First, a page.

- The Washington Times - Wednesday, October 11, 2006

No reward

“Since the Columbine murders in 1999, several important steps have been taken to prevent or thwart school shootings. …

“Time and Newsweek put the Columbine killers on the front cover — giving them precisely the sort of posthumous infamy which motivates many mass murderers. …

“In the 21st century, the mainstream media have been somewhat more responsible about focusing coverage on the victims, rather than the perpetrator. While stories are still written about perpetrators, they are less likely to be rewarded (in effect) with a big picture on the front of a magazine or newspaper.”

— Dave Kopel, writing on “The Resistance,” Tuesday in National Review Online at www.nationalreview.com

‘Losing his edge’

“The abbreviation for North Korea used by American military officers says it all: KFR, the Kim Family Regime. It is a regime whose demonization by the American media and policy makers has obscured some vital facts. North Korea’s founder, Kim Il Sung, was not merely a dreary Stalinist tyrant. As defectors from his country will tell you, he was also a popular anti-Japanese guerrilla leader in the mold of Enver Hoxha, the Stalinist tyrant of Albania who led his countrymen in a successful insurgency against the Nazis. Nor is his son Kim Jong Il anything like the childish psychopath parodied in the film ‘Team America: World Police.’ It’s true that Kim Jong Il was once a playboy. But he has evolved into a canny operator. …

“Expertly tutored by his father, Kim consolidated power and manipulated the Chinese, the Americans, and the South Koreans into subsidizing him throughout the 1990s. …

“Yet for all Kim’s canniness, there is evidence that he may be losing his edge. And that may be reason to worry: totalitarian regimes close to demise are apt to get panicky and do rash things. The weaker North Korea gets, the more dangerous it becomes.”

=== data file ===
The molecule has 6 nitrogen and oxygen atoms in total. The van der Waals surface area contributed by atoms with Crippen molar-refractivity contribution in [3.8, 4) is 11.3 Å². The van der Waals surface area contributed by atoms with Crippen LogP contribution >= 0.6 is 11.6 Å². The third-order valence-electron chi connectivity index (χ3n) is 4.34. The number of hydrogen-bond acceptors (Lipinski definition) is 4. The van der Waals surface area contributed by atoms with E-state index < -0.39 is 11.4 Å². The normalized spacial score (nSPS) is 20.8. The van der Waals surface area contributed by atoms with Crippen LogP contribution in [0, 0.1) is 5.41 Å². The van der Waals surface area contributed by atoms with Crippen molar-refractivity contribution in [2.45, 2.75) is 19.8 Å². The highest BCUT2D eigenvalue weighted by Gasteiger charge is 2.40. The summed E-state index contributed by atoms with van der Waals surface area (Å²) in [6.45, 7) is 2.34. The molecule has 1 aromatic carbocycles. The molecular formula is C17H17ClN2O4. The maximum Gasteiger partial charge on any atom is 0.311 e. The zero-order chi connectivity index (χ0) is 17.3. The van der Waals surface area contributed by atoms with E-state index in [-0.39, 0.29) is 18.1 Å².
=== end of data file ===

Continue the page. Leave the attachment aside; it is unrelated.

— Robert D. Kaplan, writing on “When North Korea Falls,” in the October issue of the Atlantic Monthly

Veiled fury

“Jack Straw, the leader of the UK’s House of Commons and one of the most prominent members of the British Labour Party, has enraged British Muslims by saying on a BBC radio program that he would prefer that Muslim women not wear the nikab, or face veil. …

“Straw explained: ‘Communities are bound together partly by informal chance relations between strangers — people being able to acknowledge each other in the street or being able pass the time of day. That’s made more difficult if people are wearing a veil. That’s just a fact of life. … I come to this out of a profound commitment to equal rights for Muslim communities and an equal concern about adverse development about parallel communities. What I’ve been struck by when I’ve been talking to some of the ladies concerned is that they had not, I think, been fully aware of the potential in terms of community relations.’

“About Muslim worries over their religious freedom, he remarked: ‘I understand the concerns but I hope, however, there can be a mature debate about this.’

“No such luck. …

“[A]pparently the obligation of tolerance was entirely Straw’s responsibility, not that of the Muslim community.”

— Robert Spencer, writing on “The Straw that Broke the Burqa,” Tuesday in Front Page at www.frontpagemag.com


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